Performance comparisons of different tier friction reducers (FRs) using field water samples from the Delaware and Midland basins within the Permian Basin are discussed. The objective is to correlate them with their respective water mineralogy to identify the primary components affecting FR effectiveness, allowing a proper FR selection based on individual elements and not just by total dissolved solids (TDS). Identifying critical minerals that affect the proper FR selection enables making an educated FR selection not based on TDS count alone, which could potentially reduce the amount of testing and unsuccessful field trials.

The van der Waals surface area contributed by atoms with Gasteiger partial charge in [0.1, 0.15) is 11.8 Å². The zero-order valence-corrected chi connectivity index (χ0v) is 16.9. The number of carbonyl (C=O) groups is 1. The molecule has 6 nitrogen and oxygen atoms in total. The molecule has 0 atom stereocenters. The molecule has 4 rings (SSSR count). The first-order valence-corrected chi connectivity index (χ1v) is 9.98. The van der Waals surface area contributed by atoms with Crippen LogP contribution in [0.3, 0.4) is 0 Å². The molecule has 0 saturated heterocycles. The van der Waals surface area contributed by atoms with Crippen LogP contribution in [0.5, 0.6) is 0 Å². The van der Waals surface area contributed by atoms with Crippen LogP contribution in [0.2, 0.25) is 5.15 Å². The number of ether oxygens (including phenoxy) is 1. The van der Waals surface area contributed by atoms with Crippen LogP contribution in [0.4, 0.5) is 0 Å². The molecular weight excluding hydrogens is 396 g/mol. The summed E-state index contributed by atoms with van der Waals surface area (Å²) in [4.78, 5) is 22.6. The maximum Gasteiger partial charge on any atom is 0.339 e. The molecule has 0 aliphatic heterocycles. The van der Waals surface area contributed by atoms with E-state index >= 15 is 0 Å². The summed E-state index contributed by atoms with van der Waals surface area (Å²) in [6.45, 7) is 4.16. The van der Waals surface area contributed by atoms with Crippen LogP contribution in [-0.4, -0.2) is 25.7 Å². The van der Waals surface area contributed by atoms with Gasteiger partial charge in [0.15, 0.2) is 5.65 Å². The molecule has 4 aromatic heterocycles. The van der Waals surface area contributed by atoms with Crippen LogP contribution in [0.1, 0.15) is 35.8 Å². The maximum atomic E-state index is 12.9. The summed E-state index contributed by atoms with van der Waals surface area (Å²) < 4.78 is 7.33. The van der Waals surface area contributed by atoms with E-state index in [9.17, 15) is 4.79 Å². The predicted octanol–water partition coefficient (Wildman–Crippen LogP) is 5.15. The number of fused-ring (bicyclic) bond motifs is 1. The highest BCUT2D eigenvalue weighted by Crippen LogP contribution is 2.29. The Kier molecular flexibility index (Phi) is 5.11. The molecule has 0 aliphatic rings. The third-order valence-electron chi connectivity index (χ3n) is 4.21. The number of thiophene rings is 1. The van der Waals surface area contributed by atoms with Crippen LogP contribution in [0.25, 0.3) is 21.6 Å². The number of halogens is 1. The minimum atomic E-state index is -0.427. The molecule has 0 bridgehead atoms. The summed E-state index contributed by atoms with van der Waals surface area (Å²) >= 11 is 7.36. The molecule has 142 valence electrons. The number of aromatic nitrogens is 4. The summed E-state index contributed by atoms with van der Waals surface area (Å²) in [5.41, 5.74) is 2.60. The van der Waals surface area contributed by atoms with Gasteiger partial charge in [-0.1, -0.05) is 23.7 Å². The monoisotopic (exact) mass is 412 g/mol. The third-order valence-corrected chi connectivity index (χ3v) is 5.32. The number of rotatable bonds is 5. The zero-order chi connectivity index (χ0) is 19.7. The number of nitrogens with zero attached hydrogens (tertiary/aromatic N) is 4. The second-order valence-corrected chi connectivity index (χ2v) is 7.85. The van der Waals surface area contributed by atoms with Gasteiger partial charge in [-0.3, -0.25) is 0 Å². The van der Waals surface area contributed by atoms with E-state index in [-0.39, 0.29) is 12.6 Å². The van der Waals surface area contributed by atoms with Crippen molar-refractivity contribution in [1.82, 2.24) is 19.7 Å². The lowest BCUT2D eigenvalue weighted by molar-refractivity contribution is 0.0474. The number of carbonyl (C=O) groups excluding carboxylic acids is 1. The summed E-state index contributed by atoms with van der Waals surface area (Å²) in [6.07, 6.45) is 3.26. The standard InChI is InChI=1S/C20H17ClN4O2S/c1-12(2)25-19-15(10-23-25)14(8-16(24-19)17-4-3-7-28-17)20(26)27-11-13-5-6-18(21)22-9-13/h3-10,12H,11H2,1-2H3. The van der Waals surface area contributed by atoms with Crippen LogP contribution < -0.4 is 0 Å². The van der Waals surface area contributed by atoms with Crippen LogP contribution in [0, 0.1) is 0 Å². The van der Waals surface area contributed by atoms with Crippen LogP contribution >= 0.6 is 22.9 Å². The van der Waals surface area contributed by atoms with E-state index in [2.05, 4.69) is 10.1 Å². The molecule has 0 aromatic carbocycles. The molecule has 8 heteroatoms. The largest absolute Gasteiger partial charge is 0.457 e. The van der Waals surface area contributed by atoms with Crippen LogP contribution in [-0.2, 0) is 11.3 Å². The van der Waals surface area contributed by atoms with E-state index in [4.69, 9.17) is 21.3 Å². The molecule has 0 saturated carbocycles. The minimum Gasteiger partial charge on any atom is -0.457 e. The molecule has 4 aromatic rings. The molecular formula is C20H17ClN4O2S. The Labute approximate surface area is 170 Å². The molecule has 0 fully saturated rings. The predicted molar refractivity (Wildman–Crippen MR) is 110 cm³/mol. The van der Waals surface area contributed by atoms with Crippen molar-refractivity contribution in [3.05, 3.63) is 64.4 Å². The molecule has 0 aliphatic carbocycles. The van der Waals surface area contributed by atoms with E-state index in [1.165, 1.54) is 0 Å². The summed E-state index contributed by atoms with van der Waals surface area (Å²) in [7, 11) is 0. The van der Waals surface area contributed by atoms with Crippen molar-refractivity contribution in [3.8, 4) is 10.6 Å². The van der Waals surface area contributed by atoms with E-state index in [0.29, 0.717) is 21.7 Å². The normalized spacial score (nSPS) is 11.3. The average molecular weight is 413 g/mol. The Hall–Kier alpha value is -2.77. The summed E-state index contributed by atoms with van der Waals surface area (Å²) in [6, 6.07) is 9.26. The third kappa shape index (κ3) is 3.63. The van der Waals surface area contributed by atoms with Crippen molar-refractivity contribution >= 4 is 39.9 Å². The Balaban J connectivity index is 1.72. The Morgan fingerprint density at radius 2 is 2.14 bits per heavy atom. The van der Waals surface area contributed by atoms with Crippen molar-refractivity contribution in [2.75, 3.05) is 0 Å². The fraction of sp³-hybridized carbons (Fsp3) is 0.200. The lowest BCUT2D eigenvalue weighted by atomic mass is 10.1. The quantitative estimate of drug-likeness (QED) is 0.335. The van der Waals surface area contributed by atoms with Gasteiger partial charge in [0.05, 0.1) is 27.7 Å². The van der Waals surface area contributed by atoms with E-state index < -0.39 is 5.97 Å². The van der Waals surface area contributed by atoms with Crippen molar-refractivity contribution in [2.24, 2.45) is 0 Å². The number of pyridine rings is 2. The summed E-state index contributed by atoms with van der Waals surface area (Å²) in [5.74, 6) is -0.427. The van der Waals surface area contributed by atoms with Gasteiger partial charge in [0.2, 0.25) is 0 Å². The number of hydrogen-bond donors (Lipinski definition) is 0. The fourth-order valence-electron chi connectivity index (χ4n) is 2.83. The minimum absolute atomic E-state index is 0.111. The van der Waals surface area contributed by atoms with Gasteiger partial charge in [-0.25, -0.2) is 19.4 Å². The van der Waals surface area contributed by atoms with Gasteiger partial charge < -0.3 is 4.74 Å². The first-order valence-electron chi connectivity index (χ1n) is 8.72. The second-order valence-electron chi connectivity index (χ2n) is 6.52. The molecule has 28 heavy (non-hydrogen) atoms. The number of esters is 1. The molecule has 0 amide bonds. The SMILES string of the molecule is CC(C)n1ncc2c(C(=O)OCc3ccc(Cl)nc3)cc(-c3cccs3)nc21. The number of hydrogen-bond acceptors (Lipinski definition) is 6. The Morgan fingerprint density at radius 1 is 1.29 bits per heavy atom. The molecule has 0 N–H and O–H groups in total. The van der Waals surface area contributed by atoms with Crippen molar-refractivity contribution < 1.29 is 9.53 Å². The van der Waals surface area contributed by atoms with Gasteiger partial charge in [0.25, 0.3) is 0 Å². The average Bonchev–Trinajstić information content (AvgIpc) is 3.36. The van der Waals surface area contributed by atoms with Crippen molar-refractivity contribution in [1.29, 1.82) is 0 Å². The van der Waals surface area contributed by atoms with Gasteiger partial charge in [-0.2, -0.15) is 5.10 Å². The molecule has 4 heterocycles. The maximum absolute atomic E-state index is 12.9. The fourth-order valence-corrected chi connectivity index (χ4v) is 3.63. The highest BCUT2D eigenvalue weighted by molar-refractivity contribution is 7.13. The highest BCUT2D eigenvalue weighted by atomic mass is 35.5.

To zero in on the primary elements within the water that affect friction reduction behavior, extensive testing was performed. Traditional and inductive couple plasma (ICP) water analyses were performed to determine mineralogy, and flow loop testing was performed to determine FR performance. Additionally, specific parameters (i.e., hydration time, maximum FR percentage, and stability) were measured and compared to the multiple tests to determine trends between FR performance and water mineralogy.

Understanding how a flow loop apparatus works is discussed, which helps when interpreting friction reduction performance. This is a fundamental component for understanding the behavior of the FR during testing and how it affects performance in the field. Additionally, this paper can be used as a basic guide for flow loop interpretation, and it attempts to identify possible causes of varying FR behavior in the field versus laboratory testing.

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